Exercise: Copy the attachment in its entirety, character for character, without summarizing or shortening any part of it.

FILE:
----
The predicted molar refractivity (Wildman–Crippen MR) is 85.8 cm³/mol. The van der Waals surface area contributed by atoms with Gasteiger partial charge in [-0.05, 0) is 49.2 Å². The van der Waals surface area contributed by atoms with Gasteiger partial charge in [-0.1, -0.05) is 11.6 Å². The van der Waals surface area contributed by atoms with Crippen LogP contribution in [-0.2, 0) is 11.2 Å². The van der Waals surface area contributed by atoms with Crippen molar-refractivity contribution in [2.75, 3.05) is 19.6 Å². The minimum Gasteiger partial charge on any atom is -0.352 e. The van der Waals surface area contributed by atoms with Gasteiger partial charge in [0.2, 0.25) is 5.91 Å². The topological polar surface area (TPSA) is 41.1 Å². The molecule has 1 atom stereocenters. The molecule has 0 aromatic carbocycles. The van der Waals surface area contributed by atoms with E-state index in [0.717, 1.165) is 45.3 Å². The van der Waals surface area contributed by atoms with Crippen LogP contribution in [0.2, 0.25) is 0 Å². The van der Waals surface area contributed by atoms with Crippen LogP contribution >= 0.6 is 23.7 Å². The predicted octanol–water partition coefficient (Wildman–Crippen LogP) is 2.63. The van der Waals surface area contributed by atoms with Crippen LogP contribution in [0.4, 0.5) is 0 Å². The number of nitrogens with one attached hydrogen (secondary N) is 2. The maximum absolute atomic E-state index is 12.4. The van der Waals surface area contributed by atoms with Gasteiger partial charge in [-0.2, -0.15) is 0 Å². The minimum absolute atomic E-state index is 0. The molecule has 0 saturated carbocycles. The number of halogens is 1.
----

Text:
The predicted molar refractivity (Wildman–Crippen MR) is 85.8 cm³/mol. The van der Waals surface area contributed by atoms with Gasteiger partial charge in [-0.05, 0) is 49.2 Å². The van der Waals surface area contributed by atoms with Gasteiger partial charge in [-0.1, -0.05) is 11.6 Å². The van der Waals surface area contributed by atoms with Crippen LogP contribution in [-0.2, 0) is 11.2 Å². The van der Waals surface area contributed by atoms with Crippen molar-refractivity contribution in [2.75, 3.05) is 19.6 Å². The minimum Gasteiger partial charge on any atom is -0.352 e. The van der Waals surface area contributed by atoms with Gasteiger partial charge in [0.2, 0.25) is 5.91 Å². The topological polar surface area (TPSA) is 41.1 Å². The molecule has 1 atom stereocenters. The molecule has 0 aromatic carbocycles. The van der Waals surface area contributed by atoms with E-state index in [0.717, 1.165) is 45.3 Å². The van der Waals surface area contributed by atoms with Crippen LogP contribution in [0.2, 0.25) is 0 Å². The van der Waals surface area contributed by atoms with Crippen LogP contribution >= 0.6 is 23.7 Å². The predicted octanol–water partition coefficient (Wildman–Crippen LogP) is 2.63. The van der Waals surface area contributed by atoms with Crippen LogP contribution in [0.4, 0.5) is 0 Å². The number of nitrogens with one attached hydrogen (secondary N) is 2. The maximum absolute atomic E-state index is 12.4. The van der Waals surface area contributed by atoms with Gasteiger partial charge in [-0.2, -0.15) is 0 Å². The minimum absolute atomic E-state index is 0. The molecule has 0 saturated carbocycles. The number of halogens is 1.